3. Here is the core problem with “Non-Locality”; the Assumption that both Einstein and Bohr made in their arguments was that because a photon travels at the speed of light it can not change its properties. The Bell Test was essentially designed to disprove that a photon once created “Knows” that it will be entangled however far away and will be created as if it was entangled before the event. That we know for a fact to be false.

    However what if a photon via a small change in its angular momentum can change its properties. The hypothesis would work like this, let us give Bosons a version of the Pauli exclusion principle that exists for Fermions. As two photons approach (or are split apart) their forward motion for a brief time is transferred into angular momentum, in much the same way as a photon changes its direction in the presence of the field of gravity.

    If that is the case… then the Bell Test wouldn’t be able to test for that type of situation. So how would we be able to test for a Boson Exclusion Principle? We know that a spontaneous downconversion using a Barium Borate Crystal, in the right conditions will always create two entangled photons. For the rest of the existence of both of those photons, they should always be entangled. If at any time those two photons become “Un-Entangled” by either entangling with other photons or passing them through a very strong magnetic field, then…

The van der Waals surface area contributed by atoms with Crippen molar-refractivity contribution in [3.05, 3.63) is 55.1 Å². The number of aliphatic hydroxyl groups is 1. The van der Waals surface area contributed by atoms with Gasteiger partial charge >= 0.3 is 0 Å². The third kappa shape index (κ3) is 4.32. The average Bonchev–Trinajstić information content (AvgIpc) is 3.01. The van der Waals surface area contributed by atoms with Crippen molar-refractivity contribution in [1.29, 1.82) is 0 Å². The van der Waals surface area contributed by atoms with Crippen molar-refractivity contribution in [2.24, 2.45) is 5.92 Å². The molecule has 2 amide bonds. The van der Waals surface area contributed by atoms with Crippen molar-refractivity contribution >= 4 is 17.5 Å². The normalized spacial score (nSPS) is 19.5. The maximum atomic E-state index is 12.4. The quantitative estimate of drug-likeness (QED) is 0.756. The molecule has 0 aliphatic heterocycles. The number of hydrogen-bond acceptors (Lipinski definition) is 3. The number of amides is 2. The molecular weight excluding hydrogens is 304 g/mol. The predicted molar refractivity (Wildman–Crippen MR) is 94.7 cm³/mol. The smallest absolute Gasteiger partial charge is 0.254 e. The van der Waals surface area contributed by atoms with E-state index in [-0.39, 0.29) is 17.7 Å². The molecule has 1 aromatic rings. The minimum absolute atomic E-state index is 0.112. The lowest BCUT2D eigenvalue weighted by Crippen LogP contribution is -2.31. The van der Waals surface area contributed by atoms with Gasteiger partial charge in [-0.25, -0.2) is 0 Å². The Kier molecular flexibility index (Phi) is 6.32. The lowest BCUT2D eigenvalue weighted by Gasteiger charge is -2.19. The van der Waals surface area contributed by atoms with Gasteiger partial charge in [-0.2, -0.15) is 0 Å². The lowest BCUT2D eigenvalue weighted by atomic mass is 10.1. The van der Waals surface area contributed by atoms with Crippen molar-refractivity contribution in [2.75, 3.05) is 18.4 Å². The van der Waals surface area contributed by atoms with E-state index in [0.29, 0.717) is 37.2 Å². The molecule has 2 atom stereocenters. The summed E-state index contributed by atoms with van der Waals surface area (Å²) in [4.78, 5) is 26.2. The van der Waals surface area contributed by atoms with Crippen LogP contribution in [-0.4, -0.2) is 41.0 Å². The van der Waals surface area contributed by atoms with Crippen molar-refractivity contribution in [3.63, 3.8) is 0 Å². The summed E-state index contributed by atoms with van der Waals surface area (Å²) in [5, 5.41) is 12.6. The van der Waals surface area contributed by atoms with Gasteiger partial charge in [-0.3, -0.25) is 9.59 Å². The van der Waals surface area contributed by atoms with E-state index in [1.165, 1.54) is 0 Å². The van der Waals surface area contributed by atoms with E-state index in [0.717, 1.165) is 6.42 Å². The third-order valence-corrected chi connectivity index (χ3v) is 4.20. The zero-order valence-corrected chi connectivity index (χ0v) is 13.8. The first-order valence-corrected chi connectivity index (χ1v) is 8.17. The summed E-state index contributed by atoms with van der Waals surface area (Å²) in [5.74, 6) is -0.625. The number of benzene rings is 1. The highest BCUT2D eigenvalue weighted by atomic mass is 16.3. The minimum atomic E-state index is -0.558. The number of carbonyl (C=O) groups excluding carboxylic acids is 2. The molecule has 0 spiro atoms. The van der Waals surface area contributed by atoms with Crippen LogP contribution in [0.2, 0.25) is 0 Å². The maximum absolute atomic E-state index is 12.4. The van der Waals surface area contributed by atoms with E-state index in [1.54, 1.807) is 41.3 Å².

Photons can change their properties once created and Schrödinger’s Cat is not only DOA, but can be Zombified an indefinite amount of times.